Recently, I worked with an office where the administration managers and the hygiene department were at war with the schedule. After completion of the DiSC test, there was an understanding of why the groups communicated and valued the topic the way they did. With much laughter, both groups were able to reach a solution for addressing the hygiene schedule logically.

“If your team turns over regularly or employee disunity is a stressor for you, I encourage you to try a personality profile exercise.”

So, are personality profiles a magic bullet? Our science brains want to know if they are accurate and if it is even legal to request that employees/potential employees complete the test. To be fair, experts in personality profiling differ on the substance of the personality test; however, there are studies out there to support the use of these tests from many standpoints.

If your team turns over regularly or employee disunity is a stressor for you, I encourage you to try a personality profile exercise. Perhaps you will discover that there are individuals in the wrong positions or reveal areas within the practice that need to be addressed.

It is important that this be presented as a tool or an option for the team to take. If someone feels they were eliminated or prevented from being offered a job solely because of a personality profile, it may legally become a discrimination concern.

Regardless of the personality profile you choose, I believe it is not the end all to hiring. It is simply a tool to facilitate better understanding and communication and even to help find the best fit for the position you are looking to fill.

 

Are the holes in your schedule haunting you?

It’s that time of the year again with lighter schedules, last-minute patient cancellations, and the dreaded no-shows, which means team members walking around the office acting like zombies and seeking “something to do.”

There will be holes in your schedule if you allow the following five devaluing phrases said to patients and attitudes into your practice:

  1. “Do you want to reschedule?”
  2. “What time works?”
  3. “If you can’t make it, no problem. Just give us a call.”
  4. “You can wait to have that procedure until next year.”
  5. “Do you want to just call us?”

It is the entire dental team’s responsibility to prevent the scheduling holes and evaluate how the scheduling communication is occurring. The commitment to patient retention and engagement while desiring full schedules at all times should be the obvious office goal. Being aware to “create the appointment demand” and to “build off the schedule” will lead your patients to respect their appointed time, and your day will end with a successful and productive schedule.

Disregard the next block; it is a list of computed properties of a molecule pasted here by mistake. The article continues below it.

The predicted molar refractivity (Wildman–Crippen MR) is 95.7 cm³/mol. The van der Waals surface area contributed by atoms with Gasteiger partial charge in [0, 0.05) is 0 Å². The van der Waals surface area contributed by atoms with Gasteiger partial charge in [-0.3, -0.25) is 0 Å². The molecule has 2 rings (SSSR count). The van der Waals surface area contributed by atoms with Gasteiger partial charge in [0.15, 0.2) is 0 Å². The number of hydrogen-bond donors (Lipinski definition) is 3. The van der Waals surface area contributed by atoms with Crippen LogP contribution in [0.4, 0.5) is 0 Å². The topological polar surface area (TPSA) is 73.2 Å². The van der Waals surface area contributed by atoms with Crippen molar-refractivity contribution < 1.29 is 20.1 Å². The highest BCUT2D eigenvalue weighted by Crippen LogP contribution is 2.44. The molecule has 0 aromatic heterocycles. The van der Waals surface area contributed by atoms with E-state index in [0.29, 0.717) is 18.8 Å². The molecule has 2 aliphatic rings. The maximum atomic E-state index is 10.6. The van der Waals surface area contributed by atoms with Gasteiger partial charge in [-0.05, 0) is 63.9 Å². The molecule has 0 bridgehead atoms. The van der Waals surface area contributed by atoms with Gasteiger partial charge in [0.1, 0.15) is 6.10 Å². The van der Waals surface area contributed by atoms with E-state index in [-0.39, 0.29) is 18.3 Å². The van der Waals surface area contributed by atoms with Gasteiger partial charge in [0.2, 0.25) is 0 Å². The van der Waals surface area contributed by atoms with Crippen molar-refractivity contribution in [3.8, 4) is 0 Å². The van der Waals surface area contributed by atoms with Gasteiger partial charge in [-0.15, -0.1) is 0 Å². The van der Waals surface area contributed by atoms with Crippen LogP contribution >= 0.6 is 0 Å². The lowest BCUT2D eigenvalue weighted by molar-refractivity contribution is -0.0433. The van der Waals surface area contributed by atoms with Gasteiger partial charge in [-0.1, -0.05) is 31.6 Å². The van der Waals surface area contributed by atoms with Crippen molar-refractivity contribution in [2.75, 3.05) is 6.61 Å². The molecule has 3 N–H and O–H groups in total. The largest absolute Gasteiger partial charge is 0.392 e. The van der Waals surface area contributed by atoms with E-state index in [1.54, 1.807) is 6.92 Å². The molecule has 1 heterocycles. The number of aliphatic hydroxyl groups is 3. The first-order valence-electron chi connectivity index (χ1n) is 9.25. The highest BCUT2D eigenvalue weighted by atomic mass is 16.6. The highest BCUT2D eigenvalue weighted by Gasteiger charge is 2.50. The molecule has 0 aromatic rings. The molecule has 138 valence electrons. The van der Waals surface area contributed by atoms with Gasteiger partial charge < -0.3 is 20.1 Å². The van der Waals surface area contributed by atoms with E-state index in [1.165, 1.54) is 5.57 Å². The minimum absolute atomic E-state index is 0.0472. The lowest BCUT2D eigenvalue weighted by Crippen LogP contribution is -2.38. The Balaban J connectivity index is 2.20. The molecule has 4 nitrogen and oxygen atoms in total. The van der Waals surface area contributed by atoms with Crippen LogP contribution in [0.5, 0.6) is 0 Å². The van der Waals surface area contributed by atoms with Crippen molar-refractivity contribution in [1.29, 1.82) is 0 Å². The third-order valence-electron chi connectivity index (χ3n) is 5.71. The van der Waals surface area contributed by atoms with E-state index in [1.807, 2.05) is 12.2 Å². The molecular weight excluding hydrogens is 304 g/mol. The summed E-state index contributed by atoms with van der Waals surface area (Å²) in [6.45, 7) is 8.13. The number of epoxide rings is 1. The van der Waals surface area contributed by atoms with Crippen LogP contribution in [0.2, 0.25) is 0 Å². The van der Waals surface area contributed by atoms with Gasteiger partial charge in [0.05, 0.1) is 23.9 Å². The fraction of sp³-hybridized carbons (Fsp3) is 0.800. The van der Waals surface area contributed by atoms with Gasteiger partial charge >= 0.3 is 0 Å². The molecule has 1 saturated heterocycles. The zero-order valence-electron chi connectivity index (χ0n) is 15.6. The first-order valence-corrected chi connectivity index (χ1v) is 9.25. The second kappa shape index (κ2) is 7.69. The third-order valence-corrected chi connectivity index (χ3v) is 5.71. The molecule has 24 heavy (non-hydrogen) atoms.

Best practices

The best way to implement the expectation that appointments are to be scheduled in advanced is to start with new patients. The new-patient letter should detail your appointment expectations and how you provide reserved appointment times as a courtesy to the patient’s schedule.

“It is the entire dental team’s responsibility to prevent the scheduling holes and evaluate how the scheduling communication is occurring.”

Establish the scheduling of the next appointment as the norm by leading all patients into scheduling at the patient walkout/dismissal. In a friendly tone with the importance of their time emphasized, ask your patients, “Now, let’s get you scheduled for your next visit. Do you prefer a morning or an afternoon appointment?”

Once the first appointment of the day is established, build off your schedule by offering the best fit for your patient’s request while simultaneously filling your schedule.

Get into the habit of knowing your patients’ work and personal schedules, so it is easier to lead the appointment conversation. Someone who is a stay-at-home parent or a retiree may have a more flexible daily schedule and could be scheduled at those hard-to-fill appointments times, such as 10 a.m. or 2 p.m.

Building off the most popular times is the best way to fill your day. For example, if you look at a certain day and notice your 7 a.m. and 4 p.m. slots are already filled by consistently reliable patients, offer the 8 a.m. and 3 p.m. and so forth.

Time frames

Continue to set patterns by scheduling patients in the same time frame. For example, keeping the continuing care appointments the same day and same time six months apart will establish the long-term date, such as creating the standard Tuesdays at 11 a.m.

Setting a behavior pattern also ensures a more successful remembrance by patients and makes a cancel or no-show less likely. You can also use a third-party system, such as Solutionreach or Lighthouse 360, to kindly remind patients of their scheduled appointment time, while meeting the patients’ preferred electronic communication style.